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  • 09 of 18

    Zinnia "Magellan Coral"

    This 2005 All American Selection grows in a compact clump that reaches a height of about 1 - 1 1/2 feet tall. Zinnia "Magellan Coral" is covered with dahlia-like pom-pom flowers in a dusky coral. Although deadheading will keep new buds forming, it isn't really necessary. New foliage is continually emerging, keeping the plant's tidy habit and prolonging the bloom period. A serious perk in the flower garden.


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    Zinnia "Queen Red Lime"

    Zinnia "Queen Red Lime"
    Zinnia "Queen Red Lime". Photo Provided by The National Garden Bureau

    An occasional single bloom might find its way into the semi to fully double flowers of "Queen Red Lime" (Zinnia elegans), making the mix of colors even more interesting. The outer petals are a soft maroon and they get paler and paler as they move toward the time colored center petals. It looks almost papery and somewhat Victorian. Most Zinnia elegans varieties are tall plants and "Queen Red Lime" is no exception, topping out at 40 - 50 inches.

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    Zinnia "Crystal White"

    Zinnia "Crystal White"
    Zinnia "Crystal White" 1997 AAS Winner. Photo Provided by The National Garden Bureau

    Zinnia "Crystal White" helped put zinnias back on the gardening map. "Crystal White" was a 1997 All American Selection for its gentle color and eruption of blooms. Being in the Zinnia haageana species, it has a compact habit and small, half-inch blooms, but many, many of them. 'Crystal White' will happily bloom all summer, but it benefits from a mid-season shearing, to freshen the whole plant. Don't worry, it will recover within days.

    'Chrystal White' grows into dense plants that grow to about one ft. tall and exhibit excellent powdery mildew resistance.

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    Profusion Zinnias

    Zinnia "Profusion"
    Zinnia "Profusion" 5 Color Mix. Photo Provided by The National Garden Bureau

    The Profusion series was an instant hit in the gardening world. These were the first zinnias to truly resist powdery mildew. The flowers are delicate, only an inch or so across, but as the name hints, there are many of them. Actually, the whole plant is delicate looking, but don't be deceived. These plants will bloom non-stop all summer. They will benefit from a mid-season shearing, to refresh the whole plant, since deadheading so many small flowers become impractical.

    As you can see, Profusion zinnias are an excellent choice for containers. They are both compact and drought tolerant. But they are just as happy spilling over in a border.

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    Zinnia "Profusion Yellow"

    "Profusion Yellow" has the clean, green foliage you expect from the Profusion series. The golden yellow flowers almost look like a coreopsis. The blooms are about 2 inches across and cover the bushy, stocky plants. The plants themselves only get about 12 inches high and make a great front of border choice or a nice addition to containers.

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    Zinnia "Zowie Yellow Flame" AAS Winner 2006

    That's quite the name, no? "Zowie Yellow Flame" lives up to expectations. The flowers are bold in what first appear to be old-fashioned zinnia colors. The flowers actually start off a kind of magenta-pink and darken as they age to a ruby-rose, only to end their time on the plant yellow and red. Zowie!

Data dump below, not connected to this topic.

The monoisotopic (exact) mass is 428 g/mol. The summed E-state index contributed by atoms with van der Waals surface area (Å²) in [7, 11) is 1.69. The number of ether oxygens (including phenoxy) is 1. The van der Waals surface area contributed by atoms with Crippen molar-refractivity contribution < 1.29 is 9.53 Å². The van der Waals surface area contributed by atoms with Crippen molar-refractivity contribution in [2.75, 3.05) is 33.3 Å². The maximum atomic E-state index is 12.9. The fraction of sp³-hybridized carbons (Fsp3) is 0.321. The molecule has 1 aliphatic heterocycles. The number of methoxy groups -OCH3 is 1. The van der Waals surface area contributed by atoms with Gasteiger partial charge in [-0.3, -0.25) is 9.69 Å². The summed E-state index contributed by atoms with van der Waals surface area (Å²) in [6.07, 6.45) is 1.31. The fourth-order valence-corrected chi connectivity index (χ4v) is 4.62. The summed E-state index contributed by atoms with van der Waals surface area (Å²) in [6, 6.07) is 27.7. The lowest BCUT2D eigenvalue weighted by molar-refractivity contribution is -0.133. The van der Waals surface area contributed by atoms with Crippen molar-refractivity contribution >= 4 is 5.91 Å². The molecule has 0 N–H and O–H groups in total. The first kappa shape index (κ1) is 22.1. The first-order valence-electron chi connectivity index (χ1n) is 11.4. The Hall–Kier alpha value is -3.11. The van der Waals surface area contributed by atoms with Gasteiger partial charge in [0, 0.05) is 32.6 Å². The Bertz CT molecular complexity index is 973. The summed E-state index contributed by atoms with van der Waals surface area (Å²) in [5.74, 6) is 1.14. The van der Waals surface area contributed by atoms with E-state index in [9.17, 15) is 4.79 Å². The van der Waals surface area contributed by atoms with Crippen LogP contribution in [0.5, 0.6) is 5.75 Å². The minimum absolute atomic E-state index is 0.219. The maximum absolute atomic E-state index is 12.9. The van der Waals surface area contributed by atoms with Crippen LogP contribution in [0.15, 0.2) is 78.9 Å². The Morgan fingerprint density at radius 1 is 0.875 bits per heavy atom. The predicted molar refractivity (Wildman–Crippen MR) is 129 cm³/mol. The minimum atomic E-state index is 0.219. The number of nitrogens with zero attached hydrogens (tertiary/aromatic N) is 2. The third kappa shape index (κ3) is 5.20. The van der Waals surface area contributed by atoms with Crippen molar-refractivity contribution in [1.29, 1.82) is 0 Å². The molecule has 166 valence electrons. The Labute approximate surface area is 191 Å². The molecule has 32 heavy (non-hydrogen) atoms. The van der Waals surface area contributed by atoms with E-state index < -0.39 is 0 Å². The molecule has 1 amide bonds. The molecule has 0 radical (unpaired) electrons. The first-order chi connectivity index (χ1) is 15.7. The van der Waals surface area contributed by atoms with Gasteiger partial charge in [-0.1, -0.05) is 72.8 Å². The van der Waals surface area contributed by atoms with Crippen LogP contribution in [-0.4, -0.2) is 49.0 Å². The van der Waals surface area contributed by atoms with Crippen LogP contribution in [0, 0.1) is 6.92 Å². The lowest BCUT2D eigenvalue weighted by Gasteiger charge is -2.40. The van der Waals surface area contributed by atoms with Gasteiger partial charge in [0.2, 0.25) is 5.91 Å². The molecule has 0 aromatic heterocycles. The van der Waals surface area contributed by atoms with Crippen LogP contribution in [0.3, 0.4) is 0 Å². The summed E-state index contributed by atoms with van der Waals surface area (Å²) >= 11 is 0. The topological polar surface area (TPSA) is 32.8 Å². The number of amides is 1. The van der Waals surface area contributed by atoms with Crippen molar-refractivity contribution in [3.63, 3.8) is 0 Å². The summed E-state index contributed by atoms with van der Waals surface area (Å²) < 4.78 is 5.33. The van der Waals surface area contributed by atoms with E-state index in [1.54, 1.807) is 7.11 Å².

Flowers are about 3 inches across, blooming on plants about 2 feet tall. Minimal pinching is needed to keep the plants full, but deadheading will keep them producing more and more flowers.


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    Zinnia Zahara "Raspberry Lemonade"

    Zinnia Zahara "Raspberry Lemonade"
    Zinnia Zahara "Raspberry Lemonade". Photo Provided by The National Garden Bureau

    The Zahara series is the biggest thing to happen in zinnia breeding since Profusion. They offer powdery mildew resistant, drought tolerant, profuse blooming and even larger flowers than Profusion zinnias. This is a great series of plants for growing in any climate. 'Raspberry Lemonade' is a yummy mix of lemon yellow and berry pink with some 'Starlight Rose' mixed in.

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    Zinnia Zahara "Starlight Rose"

    We just saw the Zahara "Raspberry Lemonade" mix. Well, here's the 2010 All America Selection "Starlight Rose", on its own. This is the first bicolor rose and white zinnia. It looks a bit like a coreopsis flower, but the larger flowers (2 1/2 inches across) give it away as a zinnia.

    As with all the Zahara series, "Starlight Rose" is extremely powdery mildew resistant.

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    Zinnia "Double Zahara Cherry" and "Double Zahara Fire"

    Two more 2010 All America Sections from the Zahara zinnia series really point out the vividness of the colors. Can you imagine a mass planting of "Double Zahara Cherry" and "Double Zahara Fire"? You could see it for miles. It would probably glow at night.

    If you love cut flowers, the Zahara zinnias are an excellent choice, blooming repeatedly and holding their color as they age.

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    Zinnia Zahara 'White'

    Zinnia "Zahara White"
    Zinnia "Zahara White". Photo Provided by The National Garden Bureau

    If you loved zinnia "Profusion White", take a look at "Zahara White"'. Zahara is a recently introduced zinnia series and like the Profusion zinnias, it is powdery mildew resistant and an extremely profuse bloomer. Plus Zahara zinnia flowers are about 20% larger than the Profusion series. The petals of "White" are a clear and glowing white surrounding the familiar gold center.